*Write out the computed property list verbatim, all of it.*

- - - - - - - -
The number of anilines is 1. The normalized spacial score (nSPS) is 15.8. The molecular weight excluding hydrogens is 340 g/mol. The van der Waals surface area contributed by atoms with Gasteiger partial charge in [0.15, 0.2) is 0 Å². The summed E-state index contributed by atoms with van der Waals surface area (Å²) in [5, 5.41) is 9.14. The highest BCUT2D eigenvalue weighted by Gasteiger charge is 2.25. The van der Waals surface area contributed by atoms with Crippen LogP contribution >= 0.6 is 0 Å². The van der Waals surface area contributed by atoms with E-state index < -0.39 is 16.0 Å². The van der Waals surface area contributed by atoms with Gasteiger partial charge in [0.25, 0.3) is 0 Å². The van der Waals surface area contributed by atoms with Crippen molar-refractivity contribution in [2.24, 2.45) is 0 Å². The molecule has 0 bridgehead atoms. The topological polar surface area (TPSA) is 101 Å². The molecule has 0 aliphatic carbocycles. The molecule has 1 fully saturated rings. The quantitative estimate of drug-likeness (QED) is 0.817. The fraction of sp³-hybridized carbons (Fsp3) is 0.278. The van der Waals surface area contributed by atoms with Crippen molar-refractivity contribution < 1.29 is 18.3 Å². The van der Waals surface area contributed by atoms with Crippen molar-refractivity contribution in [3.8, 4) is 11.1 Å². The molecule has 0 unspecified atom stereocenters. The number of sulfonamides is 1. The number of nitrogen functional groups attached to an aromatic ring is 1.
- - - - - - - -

The number of anilines is 1. The normalized spacial score (nSPS) is 15.8. The molecular weight excluding hydrogens is 340 g/mol. The van der Waals surface area contributed by atoms with Gasteiger partial charge in [0.15, 0.2) is 0 Å². The summed E-state index contributed by atoms with van der Waals surface area (Å²) in [5, 5.41) is 9.14. The highest BCUT2D eigenvalue weighted by Gasteiger charge is 2.25. The van der Waals surface area contributed by atoms with Crippen LogP contribution >= 0.6 is 0 Å². The van der Waals surface area contributed by atoms with E-state index < -0.39 is 16.0 Å². The van der Waals surface area contributed by atoms with Gasteiger partial charge in [0.25, 0.3) is 0 Å². The van der Waals surface area contributed by atoms with Crippen molar-refractivity contribution in [2.24, 2.45) is 0 Å². The molecule has 0 bridgehead atoms. The topological polar surface area (TPSA) is 101 Å². The molecule has 0 aliphatic carbocycles. The molecule has 1 fully saturated rings. The quantitative estimate of drug-likeness (QED) is 0.817. The fraction of sp³-hybridized carbons (Fsp3) is 0.278. The van der Waals surface area contributed by atoms with Crippen molar-refractivity contribution < 1.29 is 18.3 Å². The van der Waals surface area contributed by atoms with Crippen molar-refractivity contribution in [3.8, 4) is 11.1 Å². The molecule has 0 unspecified atom stereocenters. The number of sulfonamides is 1. The number of nitrogen functional groups attached to an aromatic ring is 1.